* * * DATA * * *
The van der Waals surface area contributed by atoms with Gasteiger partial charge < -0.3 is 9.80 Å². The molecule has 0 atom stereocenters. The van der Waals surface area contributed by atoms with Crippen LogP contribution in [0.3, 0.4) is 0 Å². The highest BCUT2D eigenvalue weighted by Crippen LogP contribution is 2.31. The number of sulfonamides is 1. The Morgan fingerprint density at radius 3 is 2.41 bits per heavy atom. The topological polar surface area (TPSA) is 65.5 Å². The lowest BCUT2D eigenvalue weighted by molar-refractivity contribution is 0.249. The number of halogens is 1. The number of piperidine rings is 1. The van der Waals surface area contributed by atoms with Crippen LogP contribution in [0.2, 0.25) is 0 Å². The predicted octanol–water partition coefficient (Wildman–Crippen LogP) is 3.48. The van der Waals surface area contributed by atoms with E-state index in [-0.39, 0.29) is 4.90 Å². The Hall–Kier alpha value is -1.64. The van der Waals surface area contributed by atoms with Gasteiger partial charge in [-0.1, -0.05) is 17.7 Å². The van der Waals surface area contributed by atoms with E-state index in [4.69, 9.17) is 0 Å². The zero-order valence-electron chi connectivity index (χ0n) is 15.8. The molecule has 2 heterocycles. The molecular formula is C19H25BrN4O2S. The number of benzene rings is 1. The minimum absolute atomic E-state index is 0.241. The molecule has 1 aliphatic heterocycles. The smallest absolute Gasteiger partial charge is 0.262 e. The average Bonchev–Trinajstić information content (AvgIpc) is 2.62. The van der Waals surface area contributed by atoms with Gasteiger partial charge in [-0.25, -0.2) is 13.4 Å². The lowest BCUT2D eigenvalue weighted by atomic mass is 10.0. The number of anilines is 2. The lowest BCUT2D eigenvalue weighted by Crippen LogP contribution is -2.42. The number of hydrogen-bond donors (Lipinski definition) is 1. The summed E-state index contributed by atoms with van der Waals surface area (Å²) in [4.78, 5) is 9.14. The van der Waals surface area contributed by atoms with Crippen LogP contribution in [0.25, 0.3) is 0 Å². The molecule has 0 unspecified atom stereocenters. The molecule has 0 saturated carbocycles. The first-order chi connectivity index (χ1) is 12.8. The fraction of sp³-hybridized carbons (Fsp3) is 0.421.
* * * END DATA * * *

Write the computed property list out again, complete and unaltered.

The van der Waals surface area contributed by atoms with Gasteiger partial charge < -0.3 is 9.80 Å². The molecule has 0 atom stereocenters. The van der Waals surface area contributed by atoms with Crippen LogP contribution in [0.3, 0.4) is 0 Å². The highest BCUT2D eigenvalue weighted by Crippen LogP contribution is 2.31. The number of sulfonamides is 1. The Morgan fingerprint density at radius 3 is 2.41 bits per heavy atom. The topological polar surface area (TPSA) is 65.5 Å². The lowest BCUT2D eigenvalue weighted by molar-refractivity contribution is 0.249. The number of halogens is 1. The number of piperidine rings is 1. The van der Waals surface area contributed by atoms with Crippen LogP contribution in [0.2, 0.25) is 0 Å². The predicted octanol–water partition coefficient (Wildman–Crippen LogP) is 3.48. The van der Waals surface area contributed by atoms with E-state index in [-0.39, 0.29) is 4.90 Å². The Hall–Kier alpha value is -1.64. The van der Waals surface area contributed by atoms with Gasteiger partial charge in [-0.1, -0.05) is 17.7 Å². The van der Waals surface area contributed by atoms with E-state index in [4.69, 9.17) is 0 Å². The zero-order valence-electron chi connectivity index (χ0n) is 15.8. The molecule has 2 heterocycles. The molecular formula is C19H25BrN4O2S. The number of benzene rings is 1. The minimum absolute atomic E-state index is 0.241. The molecule has 1 aliphatic heterocycles. The smallest absolute Gasteiger partial charge is 0.262 e. The average Bonchev–Trinajstić information content (AvgIpc) is 2.62. The van der Waals surface area contributed by atoms with Gasteiger partial charge in [-0.25, -0.2) is 13.4 Å². The lowest BCUT2D eigenvalue weighted by atomic mass is 10.0. The number of anilines is 2. The lowest BCUT2D eigenvalue weighted by Crippen LogP contribution is -2.42. The number of hydrogen-bond donors (Lipinski definition) is 1. The summed E-state index contributed by atoms with van der Waals surface area (Å²) in [4.78, 5) is 9.14. The van der Waals surface area contributed by atoms with Crippen LogP contribution in [0.25, 0.3) is 0 Å². The molecule has 0 unspecified atom stereocenters. The molecule has 0 saturated carbocycles. The first-order chi connectivity index (χ1) is 12.8. The fraction of sp³-hybridized carbons (Fsp3) is 0.421.